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Overuse Injuries in Young Athletes (Pt. 2)
Most overuse injuries are benign, but there are some high-risk injuries that, if unrecognized or inappropriately treated, can result in significant loss in time from the sport or even require leaving the sport.
A First for the Profession: CCE Accredits First Chiropractic Residencies
The Council on Chiropractic Education (CCE) has awarded accreditation to all five chiropractic residency programs currently administered at Veterans Administration facilities, "the first residency programs in the nation ever to be awarded this distinction, a significant advancement in the evolution of chiropractic education," according to a VA press release announcing the milestone.
A Simple Protocol for Holiday Stress
It's winter, a time when we should be deep in reflection, eating warming foods and sleeping long hours. Following nature's rhythms, we restore our bodies and minds in preparation for the renewal of spring.
Herbs for Digestion: The Power of Bitter
Many cultures (and indeed herbal clinicians) around the world have long respected the role of bitter herbs and foods for promoting digestion. For example, aperitifs – drinks consumed before a meal to stimulate appetite and digestion – were originally derived from bitter herbs.
End of an Era Looms at NYCC
New York Chiropractic College recently announced that Dr. Frank Nicchi will retire in August 2017 after 36 years with the college, the past 17 as president.
Chiro School Reunion: Whatever Happened to...?
I opened the door to the closet slowly, carefully, since I knew it contained a large number of precariously stacked file boxes. It also held numerous outdated gizmos with electrical cords of various lengths that could trip or strangle a person.
6 Steps to Make 2017 Your Best Year Yet
People often ask me what defines success. Success, for me, is simple: doing exactly what you want to do in life. Whether it's the kind of practice you run, your life at home, your hobbies or something else, it's achieving anything you put your mind to.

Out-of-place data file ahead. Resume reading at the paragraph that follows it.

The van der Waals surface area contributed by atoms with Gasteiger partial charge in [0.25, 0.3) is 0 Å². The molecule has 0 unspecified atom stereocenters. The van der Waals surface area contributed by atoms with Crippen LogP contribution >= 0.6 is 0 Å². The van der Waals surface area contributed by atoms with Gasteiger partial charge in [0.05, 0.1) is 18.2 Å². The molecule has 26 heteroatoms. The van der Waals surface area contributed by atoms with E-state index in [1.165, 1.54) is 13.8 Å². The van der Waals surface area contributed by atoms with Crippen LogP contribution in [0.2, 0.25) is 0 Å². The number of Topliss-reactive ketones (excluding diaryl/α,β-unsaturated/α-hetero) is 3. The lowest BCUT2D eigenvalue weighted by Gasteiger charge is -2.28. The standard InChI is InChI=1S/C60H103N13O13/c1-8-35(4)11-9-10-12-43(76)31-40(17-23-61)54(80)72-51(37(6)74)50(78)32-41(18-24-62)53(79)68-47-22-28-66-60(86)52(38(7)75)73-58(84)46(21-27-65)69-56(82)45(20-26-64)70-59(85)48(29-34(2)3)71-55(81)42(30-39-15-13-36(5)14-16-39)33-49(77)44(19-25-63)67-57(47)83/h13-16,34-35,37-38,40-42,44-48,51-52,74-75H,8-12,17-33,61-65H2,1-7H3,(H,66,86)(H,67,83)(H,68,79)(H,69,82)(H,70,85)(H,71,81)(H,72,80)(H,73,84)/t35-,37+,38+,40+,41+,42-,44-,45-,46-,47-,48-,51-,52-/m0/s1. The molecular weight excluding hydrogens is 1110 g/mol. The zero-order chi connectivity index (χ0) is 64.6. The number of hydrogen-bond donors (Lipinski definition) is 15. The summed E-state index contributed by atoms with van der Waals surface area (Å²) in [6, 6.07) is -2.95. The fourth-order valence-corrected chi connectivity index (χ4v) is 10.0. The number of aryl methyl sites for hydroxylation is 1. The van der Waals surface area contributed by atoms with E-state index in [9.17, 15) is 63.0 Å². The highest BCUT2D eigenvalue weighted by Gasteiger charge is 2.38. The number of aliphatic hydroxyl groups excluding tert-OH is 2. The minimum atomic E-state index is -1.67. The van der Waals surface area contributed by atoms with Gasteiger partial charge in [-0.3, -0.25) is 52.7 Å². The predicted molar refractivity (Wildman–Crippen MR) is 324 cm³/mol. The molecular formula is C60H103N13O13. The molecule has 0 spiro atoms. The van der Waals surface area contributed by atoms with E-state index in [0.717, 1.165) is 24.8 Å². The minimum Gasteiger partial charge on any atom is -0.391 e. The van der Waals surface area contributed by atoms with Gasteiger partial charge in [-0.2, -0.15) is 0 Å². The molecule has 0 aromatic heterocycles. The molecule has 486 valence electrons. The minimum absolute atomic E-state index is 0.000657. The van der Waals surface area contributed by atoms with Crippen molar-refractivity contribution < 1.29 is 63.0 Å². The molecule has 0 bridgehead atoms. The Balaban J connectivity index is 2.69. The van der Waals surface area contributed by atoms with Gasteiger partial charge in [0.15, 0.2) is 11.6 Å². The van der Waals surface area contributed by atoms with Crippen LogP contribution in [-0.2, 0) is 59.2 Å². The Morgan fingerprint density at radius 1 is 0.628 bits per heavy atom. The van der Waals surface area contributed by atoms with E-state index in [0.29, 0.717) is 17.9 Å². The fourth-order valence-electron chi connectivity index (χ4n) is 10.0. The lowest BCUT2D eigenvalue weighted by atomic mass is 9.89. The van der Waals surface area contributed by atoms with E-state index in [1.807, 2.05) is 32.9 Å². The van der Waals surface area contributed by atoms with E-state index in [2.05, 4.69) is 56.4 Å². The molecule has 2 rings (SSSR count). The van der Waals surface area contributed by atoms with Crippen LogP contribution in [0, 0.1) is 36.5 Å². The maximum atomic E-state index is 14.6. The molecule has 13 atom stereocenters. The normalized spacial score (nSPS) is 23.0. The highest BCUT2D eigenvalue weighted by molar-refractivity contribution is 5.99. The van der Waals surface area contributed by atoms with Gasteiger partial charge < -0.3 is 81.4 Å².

All Fiber Is Not Created Equal
Sometimes the best place to start is at the end. So, the conclusion of this article is that all fiber is good ... but some fiber is better. Let's break it down. There are two main types of fiber: soluble fiber and insoluble fiber.
Branding: Set Your Practice Apart
Dr. Brad started his practice seven years ago on a shoestring budget. He created his generic logo in five minutes using a website because he didn't have the time to figure out how to make something special.
Meshing TCM With Environmental Pediatrics: Where's the Overlap?
Pediatrics has a long history within Chinese medicine dating back to the late Han dynasty (i.e., the late 200s CE), with the two primary areas of emphasis being herbal medicine and xiao er tui na (pediatric massage).
Assessing Core Stability and ROM: 5 Basic Checks
One of the first steps in addressing core stability is assessing static posture, ranges of motion, and motion of the pelvic bones, sacrum, femurs, lumbar spine and thoracic spine.
A Q & A About Updated Codes
Yes, indeed there was an update to ICD-10 on Oct.1, 2016. This is a regular update to the diagnosis coding system and this type of update will occur every Oct. 1, just as it did when the ICD-9 system was in place.
2016: A Year in the Life of Acupuncture
Happy Holidays, may you, your family and friends have peace, joy and blessings throughout this special time of year. As 2016 comes to a close, we can look back and celebrate the many events and accomplishments for the profession of acupuncture.
Little Sticker, Big Impact
It's the end of an election year. Hilary Clinton and Donald Trump were the subject of conversation for everyone, everywhere for the entire 2016 calendar year. I don't think any of us can deny that this election affected us all very deeply on a personal level.
Molecular Motors: Tiny Machines Behind the Rhythm of Life
In the clinic, we aim to restore healthy patterns of movement for qi that has gotten trapped or misdirected, or may have even collapsed. We may be focused on freeing stagnation, releasing heat or redirecting counterflow qi, but it often comes down to helping re-establish a flow of sorts.
Southwest Acupuncture College Brings It to Division 1 Athletes
When Michael Phelps' photograph with the distinctive round marks left by cupping went viral, the Division 1 student athletes treated through the Dal Ward Athletic Center at the University of Colorado (CU) could relate.